My real "motive," however, in stating matters I did arises from many libertarians (i.e. Andrew Sullivan being Exhibit A) implicitly using phenomena such as, say, "same-sex courtship" at lower philogenetic scales to somehow legitimate homosexuality amongst humans. The argument is used all the time.

Even Pinker, actually, and quite interestingly, not at all imune from it. In fact, he simply inverses it. I remember when reading his book, after giving brilliant, pithy descriptions of "the naturalistic fallacy" he then transitions immediately into anathemitizing the (yes, I agree, perfectly vile) Laura Schlesinger. Basically his argument is that the A-TELEOLOGY of nature legitimates Pinker's own piety on the issue; for him, a-teleology confers approbation to homosexuality amongst humans.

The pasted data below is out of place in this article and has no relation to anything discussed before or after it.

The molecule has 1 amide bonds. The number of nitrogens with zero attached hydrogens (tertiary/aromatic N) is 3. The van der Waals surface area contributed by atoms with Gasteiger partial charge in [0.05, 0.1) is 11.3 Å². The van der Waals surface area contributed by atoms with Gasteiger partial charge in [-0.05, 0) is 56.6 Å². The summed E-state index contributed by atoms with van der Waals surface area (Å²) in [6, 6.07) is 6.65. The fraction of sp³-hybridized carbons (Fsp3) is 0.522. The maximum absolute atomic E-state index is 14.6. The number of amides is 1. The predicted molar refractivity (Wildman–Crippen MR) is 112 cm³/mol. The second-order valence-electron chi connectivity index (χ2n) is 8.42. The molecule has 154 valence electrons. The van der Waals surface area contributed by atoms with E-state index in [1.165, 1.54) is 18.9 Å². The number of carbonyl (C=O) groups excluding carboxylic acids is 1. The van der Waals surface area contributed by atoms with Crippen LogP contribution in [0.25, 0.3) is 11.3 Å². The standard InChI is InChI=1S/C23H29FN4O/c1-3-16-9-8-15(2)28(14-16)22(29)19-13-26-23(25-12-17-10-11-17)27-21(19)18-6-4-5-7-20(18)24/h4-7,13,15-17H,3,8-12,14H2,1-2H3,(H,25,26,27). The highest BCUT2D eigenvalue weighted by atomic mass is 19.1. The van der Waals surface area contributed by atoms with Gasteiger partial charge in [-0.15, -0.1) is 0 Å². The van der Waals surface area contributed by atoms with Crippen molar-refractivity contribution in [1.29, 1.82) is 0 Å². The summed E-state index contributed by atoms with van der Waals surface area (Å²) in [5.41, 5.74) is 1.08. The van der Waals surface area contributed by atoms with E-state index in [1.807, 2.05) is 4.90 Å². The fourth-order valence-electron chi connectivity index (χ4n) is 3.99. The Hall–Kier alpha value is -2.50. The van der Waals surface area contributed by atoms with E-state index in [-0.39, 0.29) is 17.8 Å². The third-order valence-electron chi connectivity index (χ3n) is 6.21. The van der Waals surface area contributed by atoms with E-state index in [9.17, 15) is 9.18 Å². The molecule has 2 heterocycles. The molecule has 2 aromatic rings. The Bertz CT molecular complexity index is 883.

But, you see, these moral prescriptions are based in expressions of will, the desire for autonomous will -- but which implies a necessary self-refutation: i.e. rejecting any impersonal standards which would legitimately ratify/prosecute these claims.

Posted by: Robert at February 13, 2004 3:50 AM

Typos!

"in stating matters _AS_ I did..."

"Even Pinker, actually, and quite interestingly, _IS_ not at all..."

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A little Spinoza while we're at it. Radical democracy at work! Today's naturalists really are his epigones. Might does make right, in the end, capriciously, or somehow . . .


"For instance, fish are determined by nature to swim and the big ones to eat the smaller ones and therefore fish enjoy the water and big ones eat smaller ones with supreme natural right. For it is certain that nature has supreme right to do anything she can; in other words, her right is co-extensive with her power."

--Theological-Political Treatise, ch. 16.

Posted by: Robert at February 13, 2004 3:59 AM